How often should cucumbers be watered? Their need for water is high, so you need to make sure that the earth is constantly wet. Cucumbers require intensive watering. It is best to water them in the morning (watering in the evening increases the risk of contracting fungal diseases). To have good growth and significant fruiting, water them every two to three days during the season. On hot summer days – every day.
When watering, make sure that the foliage of cucumbers does not get wet, as this can cause the development of fungal diseases. In conditions of high humidity, rot may appear in that part of the stem that is close to the soil. Plants should be mulched with straw, peat or bark to retain moisture.
How often do you fertilize cucumber crops? It is worth planting them in a freshly fertilized area, as growing cucumbers has significant nutrient requirements. Organic fertilizer is needed, preferably compost.
Every three weeks, a complex organic fertilizer rich in nitrogen, potassium and magnesium is added to promote stability, flowering and fruiting of plants. In addition, the addition of an iron-containing fertilizer enhances the greenness of the foliage, as cucumbers can show symptoms of iron deficiency.
Diseases and insects that affect the cultivation of cucumbers
Cucumbers suffer from various diseases and insects that attack the foliage, shoots and flowers. A particularly important problem is powdery mildew, which causes blanching of the leaves and at the same time creates a problem for the fruit.
Powdery mildew on leaves
To combat powdery mildew, spray around the root with sulfur. You can use a solution of homemade ingredients:
- 1 tsp baking soda;
- 2 tbsp. l vegetable oil
- 2 l. water.
Cucumber stalks are attacked by a spider mite – a small spider that dries the leaves and spoils the fruits. Mealybugs are also often attacked. To combat them, every 2 weeks, biological insecticides from potassium salts and natural pyrethrin are used, which can be purchased at agricultural stores. In case of mild infection, dissolve Art. l. grated green soap with 1 tsp of medical alcohol in one liter of water and spray cucumber foliage weekly.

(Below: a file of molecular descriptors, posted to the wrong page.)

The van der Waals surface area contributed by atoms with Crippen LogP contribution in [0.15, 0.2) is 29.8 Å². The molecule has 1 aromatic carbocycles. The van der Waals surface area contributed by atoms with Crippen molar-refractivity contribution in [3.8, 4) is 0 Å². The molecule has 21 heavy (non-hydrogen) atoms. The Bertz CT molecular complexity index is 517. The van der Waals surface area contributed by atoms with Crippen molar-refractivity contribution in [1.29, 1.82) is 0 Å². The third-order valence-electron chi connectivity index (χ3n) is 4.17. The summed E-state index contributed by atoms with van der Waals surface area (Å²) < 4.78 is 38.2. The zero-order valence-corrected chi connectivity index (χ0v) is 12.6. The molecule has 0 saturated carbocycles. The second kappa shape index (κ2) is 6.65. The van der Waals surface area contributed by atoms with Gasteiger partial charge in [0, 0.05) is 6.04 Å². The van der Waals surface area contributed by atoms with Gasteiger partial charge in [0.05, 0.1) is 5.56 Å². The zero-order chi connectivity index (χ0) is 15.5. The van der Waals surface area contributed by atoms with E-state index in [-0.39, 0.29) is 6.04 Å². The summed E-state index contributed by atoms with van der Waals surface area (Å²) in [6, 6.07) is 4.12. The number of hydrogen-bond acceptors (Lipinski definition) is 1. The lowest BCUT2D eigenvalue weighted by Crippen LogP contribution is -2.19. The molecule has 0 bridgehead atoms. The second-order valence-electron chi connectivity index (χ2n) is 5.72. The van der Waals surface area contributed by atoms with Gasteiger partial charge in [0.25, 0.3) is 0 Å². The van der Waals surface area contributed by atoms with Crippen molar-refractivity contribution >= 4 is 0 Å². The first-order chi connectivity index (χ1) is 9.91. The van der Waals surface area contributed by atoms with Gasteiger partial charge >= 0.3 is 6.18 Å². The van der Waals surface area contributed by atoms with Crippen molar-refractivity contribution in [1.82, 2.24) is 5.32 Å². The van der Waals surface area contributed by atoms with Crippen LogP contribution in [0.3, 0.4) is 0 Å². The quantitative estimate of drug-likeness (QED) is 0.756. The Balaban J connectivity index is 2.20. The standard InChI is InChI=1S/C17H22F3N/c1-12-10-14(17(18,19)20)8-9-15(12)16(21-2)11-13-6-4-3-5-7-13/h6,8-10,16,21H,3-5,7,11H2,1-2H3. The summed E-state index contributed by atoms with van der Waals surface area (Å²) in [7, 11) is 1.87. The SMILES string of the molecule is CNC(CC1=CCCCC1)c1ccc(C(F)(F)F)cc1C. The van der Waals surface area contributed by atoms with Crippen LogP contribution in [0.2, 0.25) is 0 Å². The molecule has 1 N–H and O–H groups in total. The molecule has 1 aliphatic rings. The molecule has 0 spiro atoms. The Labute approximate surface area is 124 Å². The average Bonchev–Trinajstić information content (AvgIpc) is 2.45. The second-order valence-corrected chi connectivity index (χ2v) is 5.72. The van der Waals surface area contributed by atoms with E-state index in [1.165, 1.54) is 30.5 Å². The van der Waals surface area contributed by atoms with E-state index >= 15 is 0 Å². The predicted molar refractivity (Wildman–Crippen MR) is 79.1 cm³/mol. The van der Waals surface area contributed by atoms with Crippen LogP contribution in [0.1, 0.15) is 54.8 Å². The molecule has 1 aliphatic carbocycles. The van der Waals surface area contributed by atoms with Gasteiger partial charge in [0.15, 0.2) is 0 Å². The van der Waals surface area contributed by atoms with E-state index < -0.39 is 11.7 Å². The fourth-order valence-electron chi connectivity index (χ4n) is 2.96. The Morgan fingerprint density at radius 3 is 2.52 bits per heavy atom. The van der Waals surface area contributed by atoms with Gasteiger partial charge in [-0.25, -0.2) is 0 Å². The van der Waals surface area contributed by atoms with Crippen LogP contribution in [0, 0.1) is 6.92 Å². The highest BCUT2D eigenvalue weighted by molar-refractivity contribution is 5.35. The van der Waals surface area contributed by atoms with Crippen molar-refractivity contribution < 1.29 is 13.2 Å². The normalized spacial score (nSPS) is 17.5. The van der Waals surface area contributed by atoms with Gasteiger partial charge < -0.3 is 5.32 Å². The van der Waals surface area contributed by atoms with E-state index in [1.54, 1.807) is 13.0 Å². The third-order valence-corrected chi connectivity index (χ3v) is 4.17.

Why do cucumbers turn yellow? This may be due to excessive moisture, with a lack of nitrogen fertilizers. In these cases, organic nitrogen fertilizers are added to the plants.
When are cucumbers harvested and how should they be stored?
Harvesting of most varieties of cucumbers begins 2 months after planting. They are collected early in the morning and stored in the refrigerator in a paper bag for several days.
Some small-fruited varieties are pickled in jars. In some varieties, the fruits become bitter due to heat or sudden changes in temperature and humidity during cultivation.
Varieties of cucumbers
On sale there are dozens of varieties and hybrids of cucumbers. Depending on the size of the fruit, they are divided into large-fruited and small-fruited.
Experienced gardeners recommend planting hybrid seeds as they yield earlier, are more resistant to various diseases, and require less care than varietal seeds. Old varieties are tastier and more fragrant, but their cultivation requires more effort and timely treatment for diseases.
Planting cucumbers in the company of other plants such as onions, peas and beans has a positive effect on their growth. Thanks to the neighborhood of dill and basil, they are less susceptible to diseases and pests. However, they should not be placed next to gourds, as there is a risk that pumpkins, marrows, marrows, or watermelons will suffer from the same diseases and be eaten by similar pests.